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The Llanwenog is a breed of domestic sheep originating in Wales. It was developed in the 19th century from the (now extinct) Llanllwni, the Shropshire, Welsh Mountain, and Clun Forest breeds. The Llanwenog's native locale is the Teifi Valley, in western Wales, but it has since spread into other areas. The breed association was formed in 1957. Llanwenogs have black faces and medium-length wool. They have a docile temperament and are known for their profligacy in lambing. The breed has a very placid temperament, is easily handled, easily contained and is well suited to stress free inwintering if necessary. This has important consequences for the health of both the animal and its keeper. This breed is raised primarily for meat.
Llanwenog (sheep) Wikipedia
The Llanwenog is a medium-sized breed. Rams can reach 90 kg (198 lb) or more and ewes average 55 kg (121 lb). The face and legs are black with a tuft of wool on the forehead. The wool is of high quality with a Bradford count of 56/58 and a staple length of 7.5 cm (3 in). The breed is prolific, most ewes having twins, and the lambs are fast growing, twin lambs reaching a carcase weight of 19.9 kg (43.9 lb) in 56 days.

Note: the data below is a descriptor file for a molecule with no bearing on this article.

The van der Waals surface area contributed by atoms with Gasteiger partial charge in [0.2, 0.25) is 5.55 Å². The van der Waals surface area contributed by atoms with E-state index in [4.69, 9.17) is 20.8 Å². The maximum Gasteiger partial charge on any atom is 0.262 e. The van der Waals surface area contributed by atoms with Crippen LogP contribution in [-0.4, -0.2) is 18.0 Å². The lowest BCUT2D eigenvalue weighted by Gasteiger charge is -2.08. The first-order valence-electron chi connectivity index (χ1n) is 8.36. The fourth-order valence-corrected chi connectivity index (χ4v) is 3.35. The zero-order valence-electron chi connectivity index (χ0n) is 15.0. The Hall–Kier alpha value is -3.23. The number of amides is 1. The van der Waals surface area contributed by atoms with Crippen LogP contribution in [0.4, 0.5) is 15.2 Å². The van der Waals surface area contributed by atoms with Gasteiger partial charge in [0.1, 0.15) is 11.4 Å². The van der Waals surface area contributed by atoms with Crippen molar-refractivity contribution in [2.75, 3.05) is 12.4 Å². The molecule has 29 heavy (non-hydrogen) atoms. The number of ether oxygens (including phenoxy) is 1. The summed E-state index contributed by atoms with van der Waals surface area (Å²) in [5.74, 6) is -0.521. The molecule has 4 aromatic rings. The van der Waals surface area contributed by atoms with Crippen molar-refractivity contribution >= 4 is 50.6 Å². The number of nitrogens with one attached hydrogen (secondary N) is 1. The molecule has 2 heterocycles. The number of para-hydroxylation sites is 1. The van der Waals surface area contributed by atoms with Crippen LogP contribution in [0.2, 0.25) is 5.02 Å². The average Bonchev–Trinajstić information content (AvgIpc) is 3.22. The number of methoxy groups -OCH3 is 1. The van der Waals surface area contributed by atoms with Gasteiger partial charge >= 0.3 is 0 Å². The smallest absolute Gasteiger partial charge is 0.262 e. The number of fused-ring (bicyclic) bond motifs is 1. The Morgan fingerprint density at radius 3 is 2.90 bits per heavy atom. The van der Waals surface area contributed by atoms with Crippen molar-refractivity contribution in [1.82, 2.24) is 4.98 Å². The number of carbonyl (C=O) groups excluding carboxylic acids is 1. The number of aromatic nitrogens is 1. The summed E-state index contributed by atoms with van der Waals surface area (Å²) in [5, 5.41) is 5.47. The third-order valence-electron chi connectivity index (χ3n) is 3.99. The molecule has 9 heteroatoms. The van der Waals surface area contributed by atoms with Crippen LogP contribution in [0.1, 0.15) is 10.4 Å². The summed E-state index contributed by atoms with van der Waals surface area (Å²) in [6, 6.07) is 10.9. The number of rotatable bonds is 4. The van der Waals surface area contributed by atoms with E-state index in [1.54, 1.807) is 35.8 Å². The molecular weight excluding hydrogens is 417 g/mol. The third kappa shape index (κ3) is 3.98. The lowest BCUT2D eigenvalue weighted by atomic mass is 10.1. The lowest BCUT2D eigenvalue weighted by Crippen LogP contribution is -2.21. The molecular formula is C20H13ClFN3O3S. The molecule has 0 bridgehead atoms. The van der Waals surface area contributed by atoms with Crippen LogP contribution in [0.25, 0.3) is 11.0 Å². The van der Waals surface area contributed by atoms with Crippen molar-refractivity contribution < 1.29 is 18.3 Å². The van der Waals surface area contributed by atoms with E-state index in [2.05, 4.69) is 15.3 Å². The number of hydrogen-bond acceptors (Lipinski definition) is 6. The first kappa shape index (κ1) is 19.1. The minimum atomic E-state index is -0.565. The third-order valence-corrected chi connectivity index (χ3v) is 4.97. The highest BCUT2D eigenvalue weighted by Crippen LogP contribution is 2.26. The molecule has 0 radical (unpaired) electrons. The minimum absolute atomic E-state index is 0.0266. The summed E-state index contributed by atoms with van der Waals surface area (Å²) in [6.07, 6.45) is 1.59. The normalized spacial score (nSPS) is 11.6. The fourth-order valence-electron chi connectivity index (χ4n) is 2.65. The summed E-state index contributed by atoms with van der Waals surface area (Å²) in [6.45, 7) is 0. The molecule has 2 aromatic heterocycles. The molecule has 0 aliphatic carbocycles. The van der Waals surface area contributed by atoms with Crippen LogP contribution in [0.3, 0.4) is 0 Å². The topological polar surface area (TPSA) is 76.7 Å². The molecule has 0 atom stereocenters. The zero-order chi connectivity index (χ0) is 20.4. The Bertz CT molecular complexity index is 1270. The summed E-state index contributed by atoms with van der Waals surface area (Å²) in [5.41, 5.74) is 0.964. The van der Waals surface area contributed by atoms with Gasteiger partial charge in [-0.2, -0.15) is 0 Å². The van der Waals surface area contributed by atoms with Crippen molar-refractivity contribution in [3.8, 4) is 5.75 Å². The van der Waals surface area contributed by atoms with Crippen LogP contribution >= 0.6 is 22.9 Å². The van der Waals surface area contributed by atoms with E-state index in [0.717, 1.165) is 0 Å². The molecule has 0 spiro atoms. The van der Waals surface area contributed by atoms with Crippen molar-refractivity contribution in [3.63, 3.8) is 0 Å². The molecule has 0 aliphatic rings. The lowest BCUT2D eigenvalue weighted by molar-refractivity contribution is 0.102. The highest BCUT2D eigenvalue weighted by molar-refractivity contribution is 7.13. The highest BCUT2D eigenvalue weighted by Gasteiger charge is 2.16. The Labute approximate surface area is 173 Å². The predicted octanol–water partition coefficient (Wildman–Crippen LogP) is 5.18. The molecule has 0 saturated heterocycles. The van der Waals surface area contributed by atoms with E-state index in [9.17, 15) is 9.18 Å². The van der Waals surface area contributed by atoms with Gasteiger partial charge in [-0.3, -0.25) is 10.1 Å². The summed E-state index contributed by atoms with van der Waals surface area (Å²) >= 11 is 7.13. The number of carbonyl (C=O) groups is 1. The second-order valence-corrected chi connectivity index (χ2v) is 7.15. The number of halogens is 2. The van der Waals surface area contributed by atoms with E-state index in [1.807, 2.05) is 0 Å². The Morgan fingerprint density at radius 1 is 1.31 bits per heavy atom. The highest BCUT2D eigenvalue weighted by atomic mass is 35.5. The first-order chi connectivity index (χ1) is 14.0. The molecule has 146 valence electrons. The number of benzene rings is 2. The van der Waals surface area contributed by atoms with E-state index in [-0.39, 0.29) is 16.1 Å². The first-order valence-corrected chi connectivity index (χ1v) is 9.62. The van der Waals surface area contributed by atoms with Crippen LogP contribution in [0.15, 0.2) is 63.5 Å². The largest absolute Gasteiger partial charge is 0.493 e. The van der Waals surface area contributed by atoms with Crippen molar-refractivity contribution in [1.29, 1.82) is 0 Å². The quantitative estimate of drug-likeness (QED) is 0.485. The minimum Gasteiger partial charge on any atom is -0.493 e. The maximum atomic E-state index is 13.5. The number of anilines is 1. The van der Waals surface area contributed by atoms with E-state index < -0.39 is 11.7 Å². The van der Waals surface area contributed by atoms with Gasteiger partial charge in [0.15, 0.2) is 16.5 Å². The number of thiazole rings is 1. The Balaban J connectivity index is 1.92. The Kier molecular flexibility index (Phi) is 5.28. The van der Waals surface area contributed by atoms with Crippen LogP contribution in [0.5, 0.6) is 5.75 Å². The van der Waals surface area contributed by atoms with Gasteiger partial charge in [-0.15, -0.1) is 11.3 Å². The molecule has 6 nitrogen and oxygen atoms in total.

The sheep are long-lived, docile and easy to handle with easy lambing and good mothering abilities. They are economic to feed and can be housed in winter. Ewes can be crossed with other breeds if larger carcases are required.
The number of purebred Llanwenogs has been decreasing over the last few years and there were estimated to be fewer than three thousand registered breeding ewes in 2015. The breed appears regularly at agricultural shows in Wales and England.